Faculty in the News - Archive



Tuesday, June 24, 2008

Professor Michael Greenberger

C-SPAN3, C-SPAN - Michael Greenberger, JD, professor at the School of Law and former director of the Commodity Futures Trading Commission, appeared live on the C-SPAN networks after testifying before a congressional subcommittee exploring linkages between a lack of federal regulation and high prices for crude oil and gasoline.

Tuesday, June 24, 2008

Professor Michael Greenberger

Washington Times, Austin American-Statesman, Fort Worth Star-Telegram, United Press International, Associated Content, Council on Foreign Relations, Executive Intelligence Review, The News-Press - After two days of testimony from financial experts in two congressional committees, oil speculators have become public enemy No. 1 on Capitol Hill. Now lawmakers are crafting legislation that would regulate energy trading and closely scrutinize speculative activity. Michael Greenberger, JD, professor at the School of Law and a former director at the Commodity Futures Trading Commission, said, "There is clearly a supply and demand problem in the oil markets %85 but there is also clearly a speculation premium. We’re paying a tax that is being collected by speculators."

Monday, June 23, 2008

Professor Doug Colbert

The Daily Record - Hurricane Katrina, a typhoon in Burma, an earthquake in China, flooding in the Midwest the disasters seem to arrive with mind-numbing regularity. Which raises some questions: Armed with a grant of nearly $1.7 million from the Fetzer Foundation to research curriculum development on law, leadership, and democracy, the School of Law is about to find answers in a most pragmatic way. Earlier this month, five law students and two faculty members flew to Biloxi, Miss., to start assisting local residents still reeling from Hurricane Katrina with their civil legal needs. They will focus on consumer fraud, foreclosure scams, housing, and community development. The new clinic comes on the heels of other efforts by the law school to help Gulf Coast residents under the direction of Douglas Colbert, JD, professor at the School. "The Mississippi clinic is part of the democracy piece of the grant," said Brenda Bratton Blom, JD, PhD, a professor at the School.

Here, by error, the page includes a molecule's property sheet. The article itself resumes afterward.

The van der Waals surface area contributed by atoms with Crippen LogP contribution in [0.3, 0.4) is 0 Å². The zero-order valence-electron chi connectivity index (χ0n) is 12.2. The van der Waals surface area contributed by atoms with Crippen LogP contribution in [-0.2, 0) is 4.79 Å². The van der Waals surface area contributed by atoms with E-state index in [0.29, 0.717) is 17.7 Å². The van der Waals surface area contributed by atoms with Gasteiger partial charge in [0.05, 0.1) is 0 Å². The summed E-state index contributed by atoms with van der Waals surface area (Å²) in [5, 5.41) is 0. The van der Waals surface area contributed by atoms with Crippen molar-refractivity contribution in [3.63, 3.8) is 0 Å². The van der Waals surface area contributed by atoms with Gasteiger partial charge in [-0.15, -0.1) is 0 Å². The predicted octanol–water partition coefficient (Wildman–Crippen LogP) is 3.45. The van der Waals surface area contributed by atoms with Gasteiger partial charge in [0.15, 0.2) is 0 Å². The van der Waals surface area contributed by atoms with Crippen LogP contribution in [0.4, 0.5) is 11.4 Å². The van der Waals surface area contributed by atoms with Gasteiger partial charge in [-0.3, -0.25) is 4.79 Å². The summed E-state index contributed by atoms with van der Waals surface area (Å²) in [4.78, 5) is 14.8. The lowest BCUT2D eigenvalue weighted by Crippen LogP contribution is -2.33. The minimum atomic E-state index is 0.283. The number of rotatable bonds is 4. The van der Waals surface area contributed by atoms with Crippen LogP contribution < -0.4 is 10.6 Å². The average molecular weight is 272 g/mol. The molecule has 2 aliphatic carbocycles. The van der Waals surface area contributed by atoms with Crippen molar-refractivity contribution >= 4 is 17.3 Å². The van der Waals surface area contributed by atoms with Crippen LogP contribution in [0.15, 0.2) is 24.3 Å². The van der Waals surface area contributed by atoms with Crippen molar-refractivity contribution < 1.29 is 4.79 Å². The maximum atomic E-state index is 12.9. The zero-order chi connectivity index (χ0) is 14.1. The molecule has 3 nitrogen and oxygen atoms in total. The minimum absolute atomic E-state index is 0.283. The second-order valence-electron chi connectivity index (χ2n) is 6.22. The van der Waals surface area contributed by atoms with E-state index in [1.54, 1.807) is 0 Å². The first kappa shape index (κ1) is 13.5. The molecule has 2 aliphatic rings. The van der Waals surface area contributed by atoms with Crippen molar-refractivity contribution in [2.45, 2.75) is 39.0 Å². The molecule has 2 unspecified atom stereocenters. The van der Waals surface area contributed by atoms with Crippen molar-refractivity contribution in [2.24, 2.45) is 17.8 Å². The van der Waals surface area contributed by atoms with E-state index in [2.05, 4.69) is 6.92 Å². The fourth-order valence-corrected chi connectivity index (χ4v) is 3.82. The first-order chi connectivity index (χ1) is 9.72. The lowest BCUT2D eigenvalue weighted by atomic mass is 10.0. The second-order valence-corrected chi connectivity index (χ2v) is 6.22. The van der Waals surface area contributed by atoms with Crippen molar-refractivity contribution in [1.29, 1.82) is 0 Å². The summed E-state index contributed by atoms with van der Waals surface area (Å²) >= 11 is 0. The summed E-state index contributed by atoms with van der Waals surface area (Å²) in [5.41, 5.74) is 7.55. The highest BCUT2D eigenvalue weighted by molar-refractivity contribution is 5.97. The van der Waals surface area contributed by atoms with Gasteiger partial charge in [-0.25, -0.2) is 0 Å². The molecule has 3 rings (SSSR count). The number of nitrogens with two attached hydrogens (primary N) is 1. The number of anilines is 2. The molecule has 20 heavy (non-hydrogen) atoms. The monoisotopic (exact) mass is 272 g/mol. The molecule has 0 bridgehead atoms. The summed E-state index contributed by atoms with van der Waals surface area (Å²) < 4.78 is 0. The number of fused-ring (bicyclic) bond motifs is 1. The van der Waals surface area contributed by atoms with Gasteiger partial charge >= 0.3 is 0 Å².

Monday, June 23, 2008

Professor Brenda Bratton Blom

The Daily Record - Hurricane Katrina, a typhoon in Burma, an earthquake in China, flooding in the Midwest the disasters seem to arrive with mind-numbing regularity. Which raises some questions: Armed with a grant of nearly $1.7 million from the Fetzer Foundation to research curriculum development on law, leadership, and democracy, the School of Law is about to find answers in a most pragmatic way. Earlier this month, five law students and two faculty members flew to Biloxi, Miss., to start assisting local residents still reeling from Hurricane Katrina with their civil legal needs. They will focus on consumer fraud, foreclosure scams, housing, and community development. The new clinic comes on the heels of other efforts by the law school to help Gulf Coast residents under the direction of Douglas Colbert, JD, professor at the School. "The Mississippi clinic is part of the democracy piece of the grant," said Brenda Bratton Blom, JD, PhD, a professor at the School.

Saturday, June 21, 2008

Adjunct Professor Andrew Levy

The New York Times - A two-year state investigation into Baltimore’s spending practices took a major turn last week when officials raided the home of Mayor Sheila Dixon and left with several boxes of papers. Andrew Levy, JD, an adjunct professor at the School of Law and a defense lawyer with experience in public corruption cases, said, "One has to remember that the bar for getting a search warrant is actually not very high and any decent prosecutor can get a grand jury to indict a ham sandwich. On the other hand," Levy said, "you also have to assume that a judge reviewing a warrant for a sitting mayor’s home is probably going to review that warrant pretty closely." But he added that for the time being, "all we can conclude is that watching investigators carry boxes out of a mayor%FDs house makes for good television, but it really proves nothing."

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